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              RenaGel, a nonabsorbed calcium- and aluminum-free phosphate binder, lowers serum phosphorus and parathyroid hormone. The RenaGel Study Group.

              This multicenter, open-label, dose-titration study assessed the safety and efficacy of RenaGel(R), a nonabsorbed calcium- and aluminum-free phosphate binder, in lowering serum phosphorus. Secondary outcomes were its effects on serum intact parathyroid hormone (iPTH) and serum lipids. Phosphate binders were discontinued during a two-week washout period. Patients whose serum phosphorus was more than 6.0 mg/dl during washout were eligible for treatment. RenaGel(R), at starting doses of two, three, or four 440 mg capsules three times per day with meals, was administered to 172 hemodialysis patients for eight weeks. RenaGel(R) could be increased by one capsule per meal every two weeks as necessary to achieve serum phosphorus control. A second two-week washout period followed. Mean serum phosphorus rose from 6.8 +/- 2.0 mg/dl at prewashout to 9.1 +/- 2.4 mg/dl at the end of the washout period. It then declined to 6.6 +/- 1.9 mg/dl by the end of the eight-week RenaGel(R) treatment period (P < 0. 0001). Serum phosphorus increased to 8.0 +/- 2.2 mg/dl at the end of the second washout period. The mean dose at the end of RenaGel(R) treatment was 5.4 g per day. Eighty-four percent of the patients previously used calcium-based phosphate binders. As expected, calcium declined during the initial washout period when calcium-based phosphate binders were discontinued. Mean serum calcium declined from 9.6 +/- 1.0 mg/dl at prewashout to 9.1 +/- 0.8 mg/dl after washout. It then increased to 9.4 +/- 0.9 mg/dl by the end of RenaGel(R) treatment. Median serum iPTH increased during the two-week washout from 208 pg/ml to 316 pg/ml and then declined to 224 pg/ml at the end of the eight-week treatment period (P < 0.0001 vs. end of initial washout). After eight weeks of treatment, RenaGel(R) reduced mean serum total cholesterol from 171.0 +/- 43.1 mg/dl to 145.0 +/- 38.7 mg/dl (P < 0.0001) and mean serum low-density lipoprotein cholesterol from 102.0 +/- 34.9 mg/dl to 75. 6 +/- 29.4 mg/dl (P < 0.0001). High-density lipoprotein cholesterol, triglycerides, and serum albumin did not change. RenaGel(R), a novel and calcium- plus aluminum-free effective phosphate binder, can control serum phosphorus and reduce the levels of PTH and cholesterol without inducing hypercalcemia or other side effects. Thus, this new phosphate binder may be effective in the treatment of renal osteodystrophy in uremic patients.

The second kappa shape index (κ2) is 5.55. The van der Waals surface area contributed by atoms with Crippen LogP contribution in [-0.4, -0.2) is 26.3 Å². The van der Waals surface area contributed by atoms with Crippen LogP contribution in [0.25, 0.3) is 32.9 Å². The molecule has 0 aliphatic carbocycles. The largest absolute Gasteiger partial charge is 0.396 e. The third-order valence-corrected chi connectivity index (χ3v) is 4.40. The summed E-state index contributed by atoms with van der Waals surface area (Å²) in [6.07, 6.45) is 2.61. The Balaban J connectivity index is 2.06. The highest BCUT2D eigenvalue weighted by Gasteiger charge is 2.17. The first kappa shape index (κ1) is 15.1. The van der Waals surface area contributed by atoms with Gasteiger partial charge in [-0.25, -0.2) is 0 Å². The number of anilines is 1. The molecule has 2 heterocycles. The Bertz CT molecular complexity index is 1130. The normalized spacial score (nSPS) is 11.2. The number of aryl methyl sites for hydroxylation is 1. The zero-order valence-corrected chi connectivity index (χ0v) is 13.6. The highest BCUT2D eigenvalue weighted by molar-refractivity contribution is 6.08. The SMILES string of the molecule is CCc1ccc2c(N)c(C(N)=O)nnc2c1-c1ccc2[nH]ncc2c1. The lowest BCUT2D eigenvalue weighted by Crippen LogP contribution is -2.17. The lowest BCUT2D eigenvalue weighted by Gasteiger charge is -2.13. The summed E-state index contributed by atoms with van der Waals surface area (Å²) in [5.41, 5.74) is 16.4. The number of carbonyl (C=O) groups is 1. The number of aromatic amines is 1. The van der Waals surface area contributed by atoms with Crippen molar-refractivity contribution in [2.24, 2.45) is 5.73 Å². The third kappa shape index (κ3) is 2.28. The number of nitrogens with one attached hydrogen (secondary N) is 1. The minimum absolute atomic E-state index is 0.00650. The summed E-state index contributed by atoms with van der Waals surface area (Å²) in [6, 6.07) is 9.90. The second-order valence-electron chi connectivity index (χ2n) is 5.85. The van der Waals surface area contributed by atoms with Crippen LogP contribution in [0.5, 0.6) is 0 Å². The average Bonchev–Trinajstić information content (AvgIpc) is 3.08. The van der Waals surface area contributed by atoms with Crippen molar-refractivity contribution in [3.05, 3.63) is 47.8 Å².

Author and article information

                Nephron Clin Pract
                Nephron Clinical Practice
                S. Karger AG
                May 2005
                04 April 2005
                : 100
                : 1
                : c8-c19
                aManchester Institute of Nephrology and Transplantation, The Royal Infirmary, Manchester, UK; bUniversitair Ziekenhuis Gasthuisberg, Leuven, Belgium; cVirga Jesse Ziekenhuis, Hasselt, Belgium; dKfH-Dialysezentrum, Berlin, Germany; eFreeman Hospital, Newcastle upon Tyne, UK; fFriedrich-Alexander-Universität Erlangen-Nürnberg, Erlangen, Germany; gDialysezentrum Barmbek, Hamburg, Germany; hImelda Ziekenhuis, Bonheiden, Belgium; iKfH-Dialysezentrum, Bottrop, Germany
                84653 Nephron Clin Pract 2005;100:c8–c19
                © 2005 S. Karger AG, Basel